One Year in the Rogue Valley - Page 2
Our recommendations of fascinating places to see in southern Oregon
The town of Ashland was our first exposure to Oregon. It is a beautiful town set in the foothills of Mt. Ashland at an average elevation of 1,800 feet. The downtown is quaint and well kept. It is host to Southern Oregon University, whose students and campus locations are an integral part of town. Ashland is best known for the Shakespeare Festival, with productions running eight months out of the year.
Downtown Ashland with a hillside neighborhood in the background.
The gentleman at the visitor information desk proudly informed us that there is not one chain restaurant in the Ashland downtown area. With the exception of a Starbucks, he was certainly correct. This means that dining in Ashland is always a unique experience, with restaurants ranging from the very casual to the formal. Shopping is also plentiful in a variety of unique stores, many of them featuring works by regional artisans.
Adjacent to central downtown is Lithia Park—a scenic place to walk, jog, or sit on the benches to enjoy the lush landscape. Through the park runs Ashland Creek, fed primarily by melting snow and rain from Mt. Ashland. In the summer, the creek runs clean and swift over mossy boulders. Living up to its name, Lithia Park features a drinking fountain fed by naturally carbonated water. Having grown up in Romania with an abundant variety of mineral waters, I enjoyed drinking this lithia water. I must say, though, that most people would find the heavy sulfur content putrid. After hearing how much I enjoyed drinking it, my brother-in-law took a deep swallow, only to spit it back out.
Lithia Park clothed in autumn colors, adjacent to downtown Ashland.
A short 15 miles away is Mt. Ashland, reaching an elevation of 7,533 feet. In winter, it is a snow sports playground with ski slopes for beginners and experts. In summer, it is open to hikers and mountain bikers.
In late June we drove our scooter up to the ski resort for a short hike. From the parking lot the summit is accessible on foot by those in reasonably good shape. On a clear day one can look south from the parking lot to see Mt. Shasta's white cap in northern California. By early June the snow was gone from Mt. Ashland, with the exception of a few patches on north-facing slopes. In the valley it was around 90°; on the mountain about 50°—perfect temperature for hiking.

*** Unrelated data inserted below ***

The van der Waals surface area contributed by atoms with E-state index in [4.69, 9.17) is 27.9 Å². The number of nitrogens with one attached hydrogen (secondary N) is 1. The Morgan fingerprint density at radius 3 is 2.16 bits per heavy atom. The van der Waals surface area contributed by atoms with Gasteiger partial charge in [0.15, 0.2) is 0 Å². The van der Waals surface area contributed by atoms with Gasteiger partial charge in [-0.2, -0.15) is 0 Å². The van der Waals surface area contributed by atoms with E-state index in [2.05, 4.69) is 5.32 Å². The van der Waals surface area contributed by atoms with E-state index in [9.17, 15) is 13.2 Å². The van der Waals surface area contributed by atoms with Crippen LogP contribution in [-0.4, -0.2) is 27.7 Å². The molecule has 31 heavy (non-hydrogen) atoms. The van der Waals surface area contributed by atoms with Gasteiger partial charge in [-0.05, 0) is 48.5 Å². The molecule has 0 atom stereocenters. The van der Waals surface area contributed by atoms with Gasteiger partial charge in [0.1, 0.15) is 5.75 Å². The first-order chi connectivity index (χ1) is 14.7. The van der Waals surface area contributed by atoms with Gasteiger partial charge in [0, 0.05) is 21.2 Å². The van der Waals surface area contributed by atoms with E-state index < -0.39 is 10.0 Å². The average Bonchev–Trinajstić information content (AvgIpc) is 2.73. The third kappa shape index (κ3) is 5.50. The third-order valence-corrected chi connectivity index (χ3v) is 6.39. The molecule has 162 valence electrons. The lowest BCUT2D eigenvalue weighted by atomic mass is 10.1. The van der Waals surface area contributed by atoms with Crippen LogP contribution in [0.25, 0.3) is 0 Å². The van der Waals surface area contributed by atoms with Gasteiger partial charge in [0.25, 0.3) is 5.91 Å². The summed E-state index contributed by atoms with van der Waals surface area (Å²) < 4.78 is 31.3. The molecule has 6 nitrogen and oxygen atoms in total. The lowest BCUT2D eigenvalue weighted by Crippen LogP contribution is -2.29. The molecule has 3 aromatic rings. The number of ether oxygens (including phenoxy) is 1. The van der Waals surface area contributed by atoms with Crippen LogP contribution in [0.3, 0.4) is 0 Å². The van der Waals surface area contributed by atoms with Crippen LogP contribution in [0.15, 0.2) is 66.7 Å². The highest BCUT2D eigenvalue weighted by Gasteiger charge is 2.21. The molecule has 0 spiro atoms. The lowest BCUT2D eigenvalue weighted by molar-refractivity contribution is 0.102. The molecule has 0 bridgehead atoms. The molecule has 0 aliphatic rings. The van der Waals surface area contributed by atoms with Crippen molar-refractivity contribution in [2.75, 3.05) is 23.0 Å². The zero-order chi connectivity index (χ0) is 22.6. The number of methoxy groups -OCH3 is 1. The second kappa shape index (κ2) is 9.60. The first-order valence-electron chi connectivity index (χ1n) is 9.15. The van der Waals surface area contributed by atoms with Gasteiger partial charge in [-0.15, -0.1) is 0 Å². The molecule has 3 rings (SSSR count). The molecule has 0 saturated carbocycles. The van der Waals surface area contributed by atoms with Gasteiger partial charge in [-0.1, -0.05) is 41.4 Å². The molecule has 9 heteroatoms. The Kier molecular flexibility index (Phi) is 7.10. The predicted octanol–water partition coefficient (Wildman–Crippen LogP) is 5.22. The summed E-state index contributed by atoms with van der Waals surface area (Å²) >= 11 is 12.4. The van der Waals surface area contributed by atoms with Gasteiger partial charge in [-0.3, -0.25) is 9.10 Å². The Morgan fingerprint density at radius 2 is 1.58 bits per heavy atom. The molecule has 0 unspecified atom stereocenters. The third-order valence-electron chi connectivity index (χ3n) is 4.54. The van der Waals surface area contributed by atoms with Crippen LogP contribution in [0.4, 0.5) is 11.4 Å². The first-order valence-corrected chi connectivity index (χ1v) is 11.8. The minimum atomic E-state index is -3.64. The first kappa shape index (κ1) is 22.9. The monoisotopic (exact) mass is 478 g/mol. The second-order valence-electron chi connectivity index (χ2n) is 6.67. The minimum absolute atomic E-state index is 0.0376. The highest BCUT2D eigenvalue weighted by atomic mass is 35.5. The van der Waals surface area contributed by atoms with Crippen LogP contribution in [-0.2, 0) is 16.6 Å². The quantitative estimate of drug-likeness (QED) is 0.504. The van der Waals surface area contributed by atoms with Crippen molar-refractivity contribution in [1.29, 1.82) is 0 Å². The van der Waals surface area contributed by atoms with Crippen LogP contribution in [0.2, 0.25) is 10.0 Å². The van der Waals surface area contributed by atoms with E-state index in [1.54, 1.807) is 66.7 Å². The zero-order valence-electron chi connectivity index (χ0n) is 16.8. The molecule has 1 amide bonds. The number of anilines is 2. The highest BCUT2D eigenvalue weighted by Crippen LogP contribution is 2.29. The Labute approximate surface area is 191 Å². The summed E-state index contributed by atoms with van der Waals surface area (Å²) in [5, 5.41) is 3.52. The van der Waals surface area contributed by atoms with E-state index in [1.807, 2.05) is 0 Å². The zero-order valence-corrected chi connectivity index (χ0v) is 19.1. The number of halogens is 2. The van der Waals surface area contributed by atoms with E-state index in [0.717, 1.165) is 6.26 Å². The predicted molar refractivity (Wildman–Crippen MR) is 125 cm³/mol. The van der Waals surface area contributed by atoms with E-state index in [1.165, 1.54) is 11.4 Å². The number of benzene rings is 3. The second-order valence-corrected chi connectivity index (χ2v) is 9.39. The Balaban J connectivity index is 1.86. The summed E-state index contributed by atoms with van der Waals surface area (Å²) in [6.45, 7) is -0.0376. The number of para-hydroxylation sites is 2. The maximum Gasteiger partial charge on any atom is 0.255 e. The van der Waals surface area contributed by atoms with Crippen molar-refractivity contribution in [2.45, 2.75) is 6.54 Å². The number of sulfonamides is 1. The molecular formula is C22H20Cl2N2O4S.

For a scenic drive, especially in winter when the hills and mountains are snowcapped, take highway 66 out of Ashland heading east. Shortly after crossing over I-5, turn left onto Dead Indian Memorial Road and take it as far as you like into the countryside. Soon the road winds its way to higher elevations. Several wide shoulders make it possible to pull over and enjoy the scenery. At one such stop there is a wonderful view of Mt. Ashland.
Also on highway 66, a few miles past Dead Indian Memorial Road, is Emigrant Lake. This is a smaller lake with stone shores, but large enough for speed boats and other water activities. There is a $3 day use fee per vehicle. In spring, the RV section of the park opens. We drove through the RV section in our truck, and it seems that the slots are suitable for smaller RV's only, perhaps those under 30 feet.
A vineyard bathed in the orange glow of the setting sun on the outskirts of Phoenix, Oregon.
Exit 24 on Interstate 5 takes you into Phoenix, home to numerous pear orchards and vineyards on the outskirts of town. In early spring the pear trees are veiled in blossoms white as snow.
For a scenic ride in the spring through fall, especially on a motorcycle, take exit 24 on I-5 and drive east on Fern Valley Road until it dead ends into Payne Road. Turn right, or south, and you will be surrounded by orchards, hills, and ranches. Continue on to Suncrest Road and make a left turn, heading east. Follow this winding road until it turns into Valley View Road, which takes you all the way to Ashland.
While in the area, visit Paschal Winery & Vineyard for wine tasting. You can find them at 1122 Suncrest Road, overlooking pear orchards and having the Siskiyou mountain range for a backdrop.